Greetings!

Last week, I had a CHA Instructor Certification clinic at Central Wyoming College in Riverton. It was a very easy clinic with qualified and enthusiastic participants, all of whom received a certification at a level they were happy with. I’ve done a lot of CHA clinics over the years—back when I was the Program Director, I did as many as seven one year!   But now, because of the demands on my schedule, I can only do one a year. I enjoy going up to WY and working with the dedicated students there. As a bonus, I get to spend the week with two dear friends, Polly and Patti, my colleagues in this endeavor.

From there I headed to my clinic in Topeka. There was a nice variety of riders, horses and issues to work on all weekend, and everyone had success. I love the variety I get in clinics—dressage, hunt seat, gaited horses; cutters, trail riders and mounted shooters; novices and experienced hands; well-broke horses and ones that need work. The more variety the better for me, because it challenges my teaching. The days went so fast, I could  hardly believe when I looked at the clock on Sunday afternoon and saw we had run out of time.

This weekend I am headed to Richmond VA for another clinic tour stop. I am looking forward to the clinic and hope that I’ll meet some interesting horses. Then it’s on to TN next week for the AQHA QuarterFest.  I am excited about that event—not only because I’ll get to see a lot of friends and colleagues I haven’t seen in a while, but also because it is shaping up to be a very cool and power-packed event! Go check it out online and come if you can.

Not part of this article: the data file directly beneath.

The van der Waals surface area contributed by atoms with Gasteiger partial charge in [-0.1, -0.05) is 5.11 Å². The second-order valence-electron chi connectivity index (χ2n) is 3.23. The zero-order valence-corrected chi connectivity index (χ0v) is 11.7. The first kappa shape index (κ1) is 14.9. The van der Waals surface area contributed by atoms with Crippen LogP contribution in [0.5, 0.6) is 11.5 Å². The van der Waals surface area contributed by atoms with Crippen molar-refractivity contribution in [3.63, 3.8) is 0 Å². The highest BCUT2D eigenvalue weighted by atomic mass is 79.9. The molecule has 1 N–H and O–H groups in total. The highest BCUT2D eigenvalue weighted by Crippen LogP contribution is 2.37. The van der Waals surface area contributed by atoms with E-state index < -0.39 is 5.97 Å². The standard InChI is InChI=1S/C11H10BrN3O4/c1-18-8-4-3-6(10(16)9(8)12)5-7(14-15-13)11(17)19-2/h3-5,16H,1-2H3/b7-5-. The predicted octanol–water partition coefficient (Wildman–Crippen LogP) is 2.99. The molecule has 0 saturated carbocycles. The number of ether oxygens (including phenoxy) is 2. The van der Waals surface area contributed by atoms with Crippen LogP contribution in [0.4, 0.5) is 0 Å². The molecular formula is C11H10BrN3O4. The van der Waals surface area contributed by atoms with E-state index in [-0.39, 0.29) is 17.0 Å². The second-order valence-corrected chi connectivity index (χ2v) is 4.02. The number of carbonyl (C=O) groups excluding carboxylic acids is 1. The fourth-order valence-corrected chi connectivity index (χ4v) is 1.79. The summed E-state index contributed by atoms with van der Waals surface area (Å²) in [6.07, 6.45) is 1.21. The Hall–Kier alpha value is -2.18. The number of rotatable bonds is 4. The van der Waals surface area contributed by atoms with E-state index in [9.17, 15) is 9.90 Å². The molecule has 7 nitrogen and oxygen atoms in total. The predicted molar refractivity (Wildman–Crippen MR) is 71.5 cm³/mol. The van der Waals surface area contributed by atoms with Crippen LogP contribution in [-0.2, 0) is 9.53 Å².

Now, I’d better get some work done so that I can squeeze a ride in this afternoon, before I leave town again.

Enjoy the ride!

Julie

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3 Comments

  1. Thanks Pepper! I did get to ride that day and I am glad I did. ALl weekend long as I rode other people’s horses, it made me appreciate what a great horse he is. I ride Western performance– Versatility ranch horse and reined cowhorse.

    To anonymous– you should be riding on a relaxed rein on the trail. Sounds like ground work would definitley help. My lead line leadership dvd would be a good program for you to gain confidnece in your authority over your horse. good luck!

  2. Hi Julie, I really related to the homeward bound episode this week. My horse is like this so I was only going out on Hubby’s horse when riding alone until last fall. I have about 6 rides under my belt out alone on my horse. The latest was yesterday and I wasn’t able to let him stretch out his neck the whole ride for fear of his getting enough rein to spin. He was constantly testing the rein. I usually ride him in a loose rein with other horses and he goes where I look. But riding him alone I have to ride with a concentrated rein. He is a dominant horse that I have done alot of ground work with but apparently not enough to be his leader. Should I start from scratch again with ground work and is it OK to ride for an hour and a half with a concentrated rein? I hope you see this question. 🙂

  3. Your schedule sounds overwhelming. I hope you get to ride your horse tonight. What riding style do you use with your own horse?


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